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MVC3 comes out of the box with JsonValueProviderFactory() which is very handy for binding incoming JSON to a model. Unfortunately, I can't figure out how to setup model contracts with names that differ from the incoming JSON. For example:

[DataContract(Name = "session")]
public class FacebookSession
{
    [DataMember(Name = "access_token")]
    public string AccessToken { get; set; }

    [DataMember(Name = "expires")]
    public int? Expires { get; set; }

    [DataMember(Name = "secret")]
    public string Secret { get; set; }

    [DataMember(Name = "session_key")]
    public string Sessionkey { get; set; }

    [DataMember(Name = "sig")]
    public string Signature { get; set; }

    [DataMember(Name = "uid")]
    public string UserId { get; set; }
}

when passing in a json object representing the facebook session, the properties secret and expires bind properly, but the rest do not because the property name is different than the json key name. I would expect that the datacontract serializer would try and bind to the name provided in the attribute, but that doesn't appear to be the case. Does anyone have any workaround suggestions?

Edit

An example of how I would use this model:

    public ActionResult Log(int? custId, FacebookSession response)
    {       
          ViewBag.Id = response.UserId;                         
          return View();
    }
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3 Answers 3

up vote 5 down vote accepted

I ended up using gt124's link model binder example along with a better model binder to write my own model binding logic. It ended up looking like this:

public interface IFilteredModelBinder : IModelBinder
    {
        bool IsMatch(Type modelType);
    }

public class SmartModelBinder : DefaultModelBinder
{
    private readonly IFilteredModelBinder[] _filteredModelBinders;

    public SmartModelBinder(IFilteredModelBinder[] filteredModelBinders)
    {
        _filteredModelBinders = filteredModelBinders;
    }

    public override object BindModel(ControllerContext controllerContext, ModelBindingContext bindingContext)
    {
        foreach (var filteredModelBinder in _filteredModelBinders)
        {
            if (filteredModelBinder.IsMatch(bindingContext.ModelType))
            {
                return filteredModelBinder.BindModel(controllerContext, bindingContext);
            }
        }

        return base.BindModel(controllerContext, bindingContext);
    }
}

public class NewtonsoftJsonModelBinder : IFilteredModelBinder
{
    public object BindModel(ControllerContext controllerContext, ModelBindingContext bindingContext)
    {
        if (!controllerContext.HttpContext.Request.ContentType.StartsWith("application/json", StringComparison.OrdinalIgnoreCase))
        {
            // not JSON request
            return null;
        }

        var request = controllerContext.HttpContext.Request;
        request.InputStream.Position = 0;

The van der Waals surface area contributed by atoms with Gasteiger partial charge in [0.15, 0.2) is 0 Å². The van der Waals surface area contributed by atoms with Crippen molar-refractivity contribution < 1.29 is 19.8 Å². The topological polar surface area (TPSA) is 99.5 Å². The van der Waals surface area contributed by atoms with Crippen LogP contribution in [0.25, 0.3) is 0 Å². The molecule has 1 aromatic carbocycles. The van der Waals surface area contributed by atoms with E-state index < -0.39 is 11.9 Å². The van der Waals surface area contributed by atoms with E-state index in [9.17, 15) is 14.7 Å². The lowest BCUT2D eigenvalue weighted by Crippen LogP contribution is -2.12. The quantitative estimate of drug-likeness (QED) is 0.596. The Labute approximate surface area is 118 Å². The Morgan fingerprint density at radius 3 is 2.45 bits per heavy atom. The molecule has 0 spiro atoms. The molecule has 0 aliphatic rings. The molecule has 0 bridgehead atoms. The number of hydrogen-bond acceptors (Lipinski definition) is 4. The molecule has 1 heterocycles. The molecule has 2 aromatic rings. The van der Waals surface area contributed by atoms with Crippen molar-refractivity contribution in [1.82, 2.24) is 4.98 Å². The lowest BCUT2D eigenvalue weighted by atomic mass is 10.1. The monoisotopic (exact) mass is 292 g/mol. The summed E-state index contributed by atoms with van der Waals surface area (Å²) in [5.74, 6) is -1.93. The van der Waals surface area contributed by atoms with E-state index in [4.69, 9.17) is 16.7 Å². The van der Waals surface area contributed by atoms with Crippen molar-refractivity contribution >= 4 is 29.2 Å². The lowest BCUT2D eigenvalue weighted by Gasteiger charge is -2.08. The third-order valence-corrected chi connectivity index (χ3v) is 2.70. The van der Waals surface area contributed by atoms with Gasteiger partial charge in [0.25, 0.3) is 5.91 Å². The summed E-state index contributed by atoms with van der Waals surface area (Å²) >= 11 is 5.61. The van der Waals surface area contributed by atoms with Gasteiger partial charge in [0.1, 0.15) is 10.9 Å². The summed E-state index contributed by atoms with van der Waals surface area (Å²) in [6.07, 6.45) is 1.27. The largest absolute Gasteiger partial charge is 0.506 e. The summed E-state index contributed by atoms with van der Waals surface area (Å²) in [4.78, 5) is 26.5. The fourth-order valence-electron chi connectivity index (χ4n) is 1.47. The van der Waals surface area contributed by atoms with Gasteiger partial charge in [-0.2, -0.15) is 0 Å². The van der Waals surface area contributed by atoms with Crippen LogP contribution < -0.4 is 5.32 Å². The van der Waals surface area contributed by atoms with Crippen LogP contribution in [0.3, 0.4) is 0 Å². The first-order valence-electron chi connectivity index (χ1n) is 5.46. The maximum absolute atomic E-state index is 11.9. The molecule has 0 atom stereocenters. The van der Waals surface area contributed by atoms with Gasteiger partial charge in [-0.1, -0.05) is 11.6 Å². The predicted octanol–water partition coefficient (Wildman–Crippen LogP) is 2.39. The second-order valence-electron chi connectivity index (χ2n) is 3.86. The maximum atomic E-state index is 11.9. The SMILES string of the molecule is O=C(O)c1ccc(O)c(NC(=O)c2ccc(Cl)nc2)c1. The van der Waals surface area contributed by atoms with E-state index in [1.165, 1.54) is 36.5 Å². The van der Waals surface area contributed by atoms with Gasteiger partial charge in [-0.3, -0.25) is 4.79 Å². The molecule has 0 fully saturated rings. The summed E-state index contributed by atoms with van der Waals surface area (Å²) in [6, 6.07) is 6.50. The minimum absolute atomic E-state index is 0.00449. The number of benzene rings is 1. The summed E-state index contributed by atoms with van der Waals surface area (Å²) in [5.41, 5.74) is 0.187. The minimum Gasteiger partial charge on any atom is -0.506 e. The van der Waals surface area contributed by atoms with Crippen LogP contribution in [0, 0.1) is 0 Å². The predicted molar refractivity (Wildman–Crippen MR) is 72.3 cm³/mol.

var incomingData = new StreamReader(request.InputStream).ReadToEnd();

        if (String.IsNullOrEmpty(incomingData))
        {
            // no JSON data
            return null;
        }
        object ret = JsonConvert.DeserializeObject(incomingData, bindingContext.ModelType); 
        return ret;
    }

    public bool IsMatch(Type modelType)
    {
        var ret = (typeof(JsonModel).IsAssignableFrom(modelType));
        return ret;
    }
}

I then used JSON.net attributes to map to the different object properties (instead of DataContracts) on the models. The models all inherited from an empty base class JsonModel.

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1  
Make sure you replace the default binder: in Application_Start: ModelBinders.Binders.DefaultBinder = new SmartModelBinder(new [] {new NewtonsoftJsonModelBinder()}); –  TodK Mar 16 '12 at 14:51

You can pass it in as a string and manually call the datacontractdeserializer, unless you write your own modelbinder. I believe the default binder uses the javascriptserializer, not the datacontractjsserializer.

Model Binder Example

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this doesn't work, response is = to null. I mean, I could probably do JSON.Stringify() in the js call, but that would make me sad. –  Matthew Tschiegg Apr 8 '11 at 19:37
    
The example above might give you enough to write a modelbinder that uses the datacontractjsonserializer... –  gt124 Apr 8 '11 at 19:55

You don't need to replace the default binder, just write an attribute like that

public class DataContractJsonModelBinderAttribute : CustomModelBinderAttribute
{
    public override IModelBinder GetBinder()
    {
        return new DataContractJsonModelBinder();
    }
}

the using is simple

[DataContract(Name = "session")]
[DataContractJsonModelBinder]
public class FacebookSession
{
    [DataMember(Name = "access_token")]
    public string AccessToken { get; set; }

    [DataMember(Name = "expires")]
    public int? Expires { get; set; }

    [DataMember(Name = "secret")]
    public string Secret { get; set; }

    [DataMember(Name = "session_key")]
    public string Sessionkey { get; set; }

    [DataMember(Name = "sig")]
    public string Signature { get; set; }

    [DataMember(Name = "uid")]
    public string UserId { get; set; }
}

UPDATE Now y can simply use built-in Json.NET functionality like that:

[JsonObject]
public class FacebookSession
{
    [JsonProperty("access_token")]
    public string AccessToken { get; set; }
}

and if necessary

var facebokSession = JsonConvert.DeserializeObject<FacebookSession>(facebookSessionJsonString);
share|improve this answer
    
looks promising. but where do I find DataContractJsonModelBinder ??? –  Simon_Weaver Jun 20 '14 at 21:28
    
@Simon_Weaver, updated answer –  mumu2 Jun 23 '14 at 11:23

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